Likewise, if I were to do a JSBSim FDM or a GLSL shader, I might very well only use a tiny subset of the features offered by the FDM/GPU, and my constructs would be fairly inefficient - it probably wouldn't matter to me (but just work well enough), but once we have dozens of people contributing in a similar fashion, things (=slow code) will obviously add up and add some point cripple overall performance. So this is not a Nasa specific issue - it comes with "de-skilling", and can even be seen outside scripting, i.e. in XML expressions, AP/PID/JSBSim systems and even GLSL shaders. And there's a ton of Nasal code written by very knowledgeable people like mfranz, but even most of that code should probably be wrapped/replaced using native code these days - simply because use of scripting has grown so rapidly over the years (bombable, local weather, FGCamera, Canvas etc) that having "slow" scripting code may add up quickly, because a module written 5+ years ago (such as e.g. the geodinfo API) was never designed to handle use-cases that people have meanwhile come up with. So this is not just about "reviewing" Nasal code, but more about identifying optimization opportunities, and about enforcing best practices by rejecting certain contributions until they're sufficiently reviewed. It is pretty safe to say that A local weather system probably would have never stood a chance of being committed if it had been reviewed/dissected by mfranz - still, it's become one of the most popular features added "recently" - but the developer who wrote it, was also learning about FlightGear scripting back then, and he even agrees that the structure would be very much different if he had to write the same system today. So there's pros & cons here, a stringent code review of a new Nasal addon might have very well alienated a new contributor a few years ago - these days, even mediocre/inferior implementations may be committed, and given time to improve. And in the case of the LW/AW system, one of the most active FGData committers has evolved meanwhile, without him ever having touched a single aircraft AFAIK. So quality standards are a double-edged sword obviously. What we're seeing is not a problem introduced by "developers" per se, but by aircraft developers becoming "programmers" in a new environment where the barrier to entry, due to Nasal, is very low.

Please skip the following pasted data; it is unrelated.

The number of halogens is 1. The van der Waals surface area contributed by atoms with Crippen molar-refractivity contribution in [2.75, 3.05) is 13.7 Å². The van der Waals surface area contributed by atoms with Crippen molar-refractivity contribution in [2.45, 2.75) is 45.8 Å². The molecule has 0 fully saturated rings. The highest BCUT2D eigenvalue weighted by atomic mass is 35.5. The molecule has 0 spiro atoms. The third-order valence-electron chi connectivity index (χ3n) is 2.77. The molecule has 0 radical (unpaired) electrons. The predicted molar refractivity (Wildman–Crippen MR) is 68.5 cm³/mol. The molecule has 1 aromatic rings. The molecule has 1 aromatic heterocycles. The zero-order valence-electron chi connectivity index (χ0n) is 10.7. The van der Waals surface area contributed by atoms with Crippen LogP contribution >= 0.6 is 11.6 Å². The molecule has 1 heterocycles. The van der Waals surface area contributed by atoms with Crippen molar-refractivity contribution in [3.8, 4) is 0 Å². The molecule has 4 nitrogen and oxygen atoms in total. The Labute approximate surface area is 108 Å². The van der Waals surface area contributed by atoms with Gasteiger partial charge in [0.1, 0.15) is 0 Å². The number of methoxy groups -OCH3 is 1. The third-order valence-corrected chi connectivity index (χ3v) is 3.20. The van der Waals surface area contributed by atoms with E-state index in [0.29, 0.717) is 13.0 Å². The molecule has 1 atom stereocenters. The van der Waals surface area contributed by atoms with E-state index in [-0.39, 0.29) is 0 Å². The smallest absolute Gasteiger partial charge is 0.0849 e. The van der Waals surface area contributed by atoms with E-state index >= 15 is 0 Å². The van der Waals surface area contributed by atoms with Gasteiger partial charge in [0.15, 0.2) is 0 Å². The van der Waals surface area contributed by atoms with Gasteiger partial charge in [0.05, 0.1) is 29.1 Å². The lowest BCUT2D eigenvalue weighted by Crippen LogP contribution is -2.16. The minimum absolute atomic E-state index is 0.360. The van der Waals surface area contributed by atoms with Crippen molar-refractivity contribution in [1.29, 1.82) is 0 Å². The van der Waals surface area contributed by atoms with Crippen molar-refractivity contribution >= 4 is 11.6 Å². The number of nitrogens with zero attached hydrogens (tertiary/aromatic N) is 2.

If the same people had to deal with raw memory management and threading (i.e. by writing C or C++ code), we would not just see a slow-ish simulator, but one having even more segfaults than we have already... And having/supporting a more mainstream-scripting language like Lua, Python or Perl/Ruby would simply mean that the problem would be magnified tremendously because the barrier to entry would be even lower than it is already, and we'd see a ton of proprietary/platform-specific extensions (libraries/DLLs) being used by a huge community of "modders", where features may only work for certain platforms/operating systems. Nasal being a "niche" language isn't exactly problematic from that standpoint, because it helps streamline contributions, without us having to ship all sorts of scripting frameworks. --Hooray (talk) 22:23, 13 August 2014 (UTC)

[OT: trees and random buildings]

quote i4dnf: (Would it interest you if I told you I can run trees and random buildings at density 2.9 on an 8800GT with minimal framerate impact? Oh yeah, with dense 'grass' generated nearby too? This requires minimal changes to the source, but its not really prime-time ready yet)
and how much is the impact on RAM? I remember that random buildings at their beginning had been very dense and framerate had been really good- but RAM usage was horrible.
--HHS (talk) 14:30, 11 August 2014 (UTC)
With only trees and buildings (no "grass") RAM usage tops in the 2.3-2.4GB range (with --prop:/sim/tile-cache/enable=false, in very detailed areas of EU). But the changes I was talking about are not a 'refactoring' of the code, just enabling some options/flags on the generated geometry, so the code is the same as the current one. The old random buildings were a completely different approach.
The example was to illustrate that the underlying technology FG is using is old and can be handled by that "antiquated" hardware just fine, and the "modern" hardware only (partly) masks un(der)optimized stuff.
I4dnf (talk) 15:00, 11 August 2014 (UTC)

Download link not working

Hm... looks like the download link does not work... --Jarl Arntzen (talk) 13:59, 11 August 2014 (UTC)

@Jarl Arntzen: look into current FGData (gitorious.org)
--HHS (talk) 14:30, 11 August 2014 (UTC)